A-Level Outline Answer: Constructing Visions

Pages: 3 (867 words)  ·  Style: APA  ·  Bibliography Sources: 2  ·  Level: Doctorate  ·  Topic: Leadership  ·  Buy for $19.77

¶ … personal vision of leadership could best be described as one of 'situational' leadership. I believe that leadership must be suited to the needs of the task at hand and also to the needs of the organization, including its human needs. My leadership vision is flexible, dynamic and ever-changing. One leadership theory that has always resonated with me is that of Hershey-Blanchard Situational leadership theory. According to this conception of leadership, leadership is not a 'cookie cutter' formula that can be applied to all persons indiscriminately. There are four basic methods of leadership, all of which have valid applications. With the leadership style of 'telling,' leaders "tell their people exactly what to do, and how to do it;" with 'selling,' "leaders 'sell' their message to get the team on board;" with 'participating' leadership "leaders focus more on the relationship and less on direction;" and finally 'delegating' leadership is when "leaders pass most of the responsibility onto the follower or group. The leaders still monitor progress, but they're less involved in decisions" (Hershey-Blanchard situational leadership theory, 2013, Mind Tools).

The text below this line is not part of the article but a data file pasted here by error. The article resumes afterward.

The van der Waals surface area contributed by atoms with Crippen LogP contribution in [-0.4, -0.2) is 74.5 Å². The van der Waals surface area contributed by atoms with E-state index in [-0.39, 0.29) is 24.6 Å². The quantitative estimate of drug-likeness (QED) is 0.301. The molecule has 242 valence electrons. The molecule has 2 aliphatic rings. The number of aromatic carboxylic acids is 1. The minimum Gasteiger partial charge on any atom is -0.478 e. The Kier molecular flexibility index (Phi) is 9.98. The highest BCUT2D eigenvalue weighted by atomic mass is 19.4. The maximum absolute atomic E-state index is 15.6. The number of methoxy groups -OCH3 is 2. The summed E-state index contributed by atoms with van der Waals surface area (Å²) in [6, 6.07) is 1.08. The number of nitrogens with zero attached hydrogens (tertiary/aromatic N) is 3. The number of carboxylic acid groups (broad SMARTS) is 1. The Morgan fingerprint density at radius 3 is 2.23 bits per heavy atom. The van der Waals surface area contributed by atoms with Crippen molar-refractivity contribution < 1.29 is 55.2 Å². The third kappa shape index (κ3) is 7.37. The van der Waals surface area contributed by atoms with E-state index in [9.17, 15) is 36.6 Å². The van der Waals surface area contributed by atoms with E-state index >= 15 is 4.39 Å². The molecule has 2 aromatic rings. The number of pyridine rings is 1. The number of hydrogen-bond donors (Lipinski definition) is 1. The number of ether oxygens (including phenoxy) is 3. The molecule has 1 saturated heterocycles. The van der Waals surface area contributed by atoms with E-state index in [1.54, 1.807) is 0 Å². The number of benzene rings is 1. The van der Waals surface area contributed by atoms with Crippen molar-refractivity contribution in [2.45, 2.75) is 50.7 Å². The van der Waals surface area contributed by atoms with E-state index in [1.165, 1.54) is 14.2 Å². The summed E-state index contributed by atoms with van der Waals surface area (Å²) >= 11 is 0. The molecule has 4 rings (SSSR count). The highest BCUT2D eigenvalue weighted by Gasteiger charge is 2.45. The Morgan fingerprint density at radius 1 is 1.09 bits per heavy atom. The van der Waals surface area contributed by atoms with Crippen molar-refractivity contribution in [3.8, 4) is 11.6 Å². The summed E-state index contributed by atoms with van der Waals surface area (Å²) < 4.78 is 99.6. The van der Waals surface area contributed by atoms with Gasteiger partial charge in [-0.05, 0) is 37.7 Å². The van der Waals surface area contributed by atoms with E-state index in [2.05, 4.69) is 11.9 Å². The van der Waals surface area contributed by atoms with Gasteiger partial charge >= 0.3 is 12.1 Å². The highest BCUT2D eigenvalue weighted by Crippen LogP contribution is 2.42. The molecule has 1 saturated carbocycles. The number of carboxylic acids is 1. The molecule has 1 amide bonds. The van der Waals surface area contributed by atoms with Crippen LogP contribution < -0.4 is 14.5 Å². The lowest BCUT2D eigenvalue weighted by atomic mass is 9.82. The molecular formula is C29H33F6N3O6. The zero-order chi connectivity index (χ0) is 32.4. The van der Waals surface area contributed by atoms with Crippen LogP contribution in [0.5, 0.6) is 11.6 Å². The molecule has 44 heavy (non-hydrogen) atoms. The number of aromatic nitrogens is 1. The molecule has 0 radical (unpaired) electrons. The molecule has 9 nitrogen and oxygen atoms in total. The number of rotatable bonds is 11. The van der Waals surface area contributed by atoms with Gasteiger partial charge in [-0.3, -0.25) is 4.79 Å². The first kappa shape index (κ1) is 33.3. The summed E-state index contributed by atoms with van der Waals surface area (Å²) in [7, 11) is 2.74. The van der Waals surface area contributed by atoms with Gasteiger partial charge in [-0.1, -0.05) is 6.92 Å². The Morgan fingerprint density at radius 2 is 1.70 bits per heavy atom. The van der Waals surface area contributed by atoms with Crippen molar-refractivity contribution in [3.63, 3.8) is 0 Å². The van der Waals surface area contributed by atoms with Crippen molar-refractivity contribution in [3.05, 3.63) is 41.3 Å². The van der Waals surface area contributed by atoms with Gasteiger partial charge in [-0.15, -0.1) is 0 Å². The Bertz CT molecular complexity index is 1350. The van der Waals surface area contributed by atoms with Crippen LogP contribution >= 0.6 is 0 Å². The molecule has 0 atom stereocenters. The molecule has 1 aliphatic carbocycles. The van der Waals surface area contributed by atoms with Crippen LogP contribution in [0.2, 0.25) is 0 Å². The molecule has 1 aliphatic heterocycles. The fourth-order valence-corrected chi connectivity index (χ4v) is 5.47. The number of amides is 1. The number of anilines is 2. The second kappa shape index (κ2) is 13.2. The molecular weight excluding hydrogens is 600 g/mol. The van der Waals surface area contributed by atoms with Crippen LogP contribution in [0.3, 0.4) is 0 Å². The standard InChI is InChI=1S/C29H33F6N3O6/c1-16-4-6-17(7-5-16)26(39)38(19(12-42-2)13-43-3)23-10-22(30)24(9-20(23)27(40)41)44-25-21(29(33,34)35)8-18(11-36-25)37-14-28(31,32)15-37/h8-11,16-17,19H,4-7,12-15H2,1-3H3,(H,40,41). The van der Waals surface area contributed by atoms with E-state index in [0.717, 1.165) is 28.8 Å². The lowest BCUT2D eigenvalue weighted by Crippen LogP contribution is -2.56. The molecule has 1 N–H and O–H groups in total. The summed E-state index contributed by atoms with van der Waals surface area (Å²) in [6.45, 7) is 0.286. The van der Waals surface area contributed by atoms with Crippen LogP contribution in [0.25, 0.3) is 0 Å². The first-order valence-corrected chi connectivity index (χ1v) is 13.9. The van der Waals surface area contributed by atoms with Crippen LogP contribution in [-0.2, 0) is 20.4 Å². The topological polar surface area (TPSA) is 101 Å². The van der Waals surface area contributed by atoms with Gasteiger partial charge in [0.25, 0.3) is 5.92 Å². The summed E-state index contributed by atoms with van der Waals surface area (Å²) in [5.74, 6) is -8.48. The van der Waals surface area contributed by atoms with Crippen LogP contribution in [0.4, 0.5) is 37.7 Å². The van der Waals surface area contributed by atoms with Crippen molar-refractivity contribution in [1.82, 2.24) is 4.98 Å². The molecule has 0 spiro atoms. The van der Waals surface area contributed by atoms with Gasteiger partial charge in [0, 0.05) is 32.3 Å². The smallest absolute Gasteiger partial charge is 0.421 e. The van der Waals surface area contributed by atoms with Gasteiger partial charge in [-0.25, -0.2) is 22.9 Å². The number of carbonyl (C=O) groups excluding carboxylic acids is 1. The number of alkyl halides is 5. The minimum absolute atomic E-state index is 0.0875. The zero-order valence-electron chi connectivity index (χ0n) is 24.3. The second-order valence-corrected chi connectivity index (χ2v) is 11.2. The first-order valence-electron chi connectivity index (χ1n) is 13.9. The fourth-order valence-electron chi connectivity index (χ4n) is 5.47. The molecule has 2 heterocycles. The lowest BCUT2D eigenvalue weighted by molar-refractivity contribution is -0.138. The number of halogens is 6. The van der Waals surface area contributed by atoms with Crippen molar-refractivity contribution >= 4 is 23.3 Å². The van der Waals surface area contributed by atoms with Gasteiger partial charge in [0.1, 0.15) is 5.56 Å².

In decisions involving persons such as interns who know little about what they are doing or who are very unmotivated or with tasks that require relatively little finesse, a telling style may be more appropriate. However, in workplaces where workers may be equally untrained, but far more motivated, a 'selling' approach may work best. In another workplace, where the leader can benefit from the expertise of followers, a participatory style may be beneficial. And in some instances, when the leader may actually have less actual expertise than members of a team, delegating is preferred.

In the 'real world,' I believe this eclectic, situational strategy is always required when leading a team. Yes, a company may have many fine slogans about always listening to its employees. But sometimes, in the day-to-day grind of a business, particularly when workers have minimal training, are very young, or are frankly underpaid, a manager may feel forced to use a 'telling' approach. I can remember this from my first job in a fast food restaurant. I do believe that 'telling' is rarely an ideal, which is why the 'selling' approach is best, if workers at least have some intrinsic motivation to do a good job, even if they do not know what that good job may entail.

Both the telling and the selling approaches to leadership assume that the leader has more knowledge than the workers. But that might not always be the case. A manager of a sales team may benefit from a participatory approach, because the sales… [END OF PREVIEW]

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